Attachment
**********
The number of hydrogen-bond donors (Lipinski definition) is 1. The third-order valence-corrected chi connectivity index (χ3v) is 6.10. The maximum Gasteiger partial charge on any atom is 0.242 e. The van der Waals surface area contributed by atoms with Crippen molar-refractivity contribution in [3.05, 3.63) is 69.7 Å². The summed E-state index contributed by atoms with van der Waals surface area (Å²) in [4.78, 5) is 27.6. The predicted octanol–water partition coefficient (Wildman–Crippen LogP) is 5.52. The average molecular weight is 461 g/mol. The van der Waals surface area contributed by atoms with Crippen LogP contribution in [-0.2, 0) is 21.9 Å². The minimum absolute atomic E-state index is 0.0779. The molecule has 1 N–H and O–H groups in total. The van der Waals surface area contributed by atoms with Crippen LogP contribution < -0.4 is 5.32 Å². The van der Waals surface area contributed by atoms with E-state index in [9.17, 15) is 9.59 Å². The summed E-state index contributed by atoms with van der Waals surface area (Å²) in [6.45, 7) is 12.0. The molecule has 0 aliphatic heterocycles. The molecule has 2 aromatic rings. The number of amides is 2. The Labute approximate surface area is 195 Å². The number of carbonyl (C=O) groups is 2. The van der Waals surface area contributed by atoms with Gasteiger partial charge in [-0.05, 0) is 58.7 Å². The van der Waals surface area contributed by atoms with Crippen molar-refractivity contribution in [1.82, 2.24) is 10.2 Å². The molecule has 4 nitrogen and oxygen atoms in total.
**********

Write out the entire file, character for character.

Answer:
The number of hydrogen-bond donors (Lipinski definition) is 1. The third-order valence-corrected chi connectivity index (χ3v) is 6.10. The maximum Gasteiger partial charge on any atom is 0.242 e. The van der Waals surface area contributed by atoms with Crippen molar-refractivity contribution in [3.05, 3.63) is 69.7 Å². The summed E-state index contributed by atoms with van der Waals surface area (Å²) in [4.78, 5) is 27.6. The predicted octanol–water partition coefficient (Wildman–Crippen LogP) is 5.52. The average molecular weight is 461 g/mol. The van der Waals surface area contributed by atoms with Crippen LogP contribution in [-0.2, 0) is 21.9 Å². The minimum absolute atomic E-state index is 0.0779. The molecule has 1 N–H and O–H groups in total. The van der Waals surface area contributed by atoms with Crippen LogP contribution < -0.4 is 5.32 Å². The van der Waals surface area contributed by atoms with E-state index in [9.17, 15) is 9.59 Å². The summed E-state index contributed by atoms with van der Waals surface area (Å²) in [6.45, 7) is 12.0. The molecule has 0 aliphatic heterocycles. The molecule has 2 aromatic rings. The number of amides is 2. The Labute approximate surface area is 195 Å². The number of carbonyl (C=O) groups is 2. The van der Waals surface area contributed by atoms with Gasteiger partial charge in [-0.05, 0) is 58.7 Å². The van der Waals surface area contributed by atoms with Crippen molar-refractivity contribution in [1.82, 2.24) is 10.2 Å². The molecule has 4 nitrogen and oxygen atoms in total.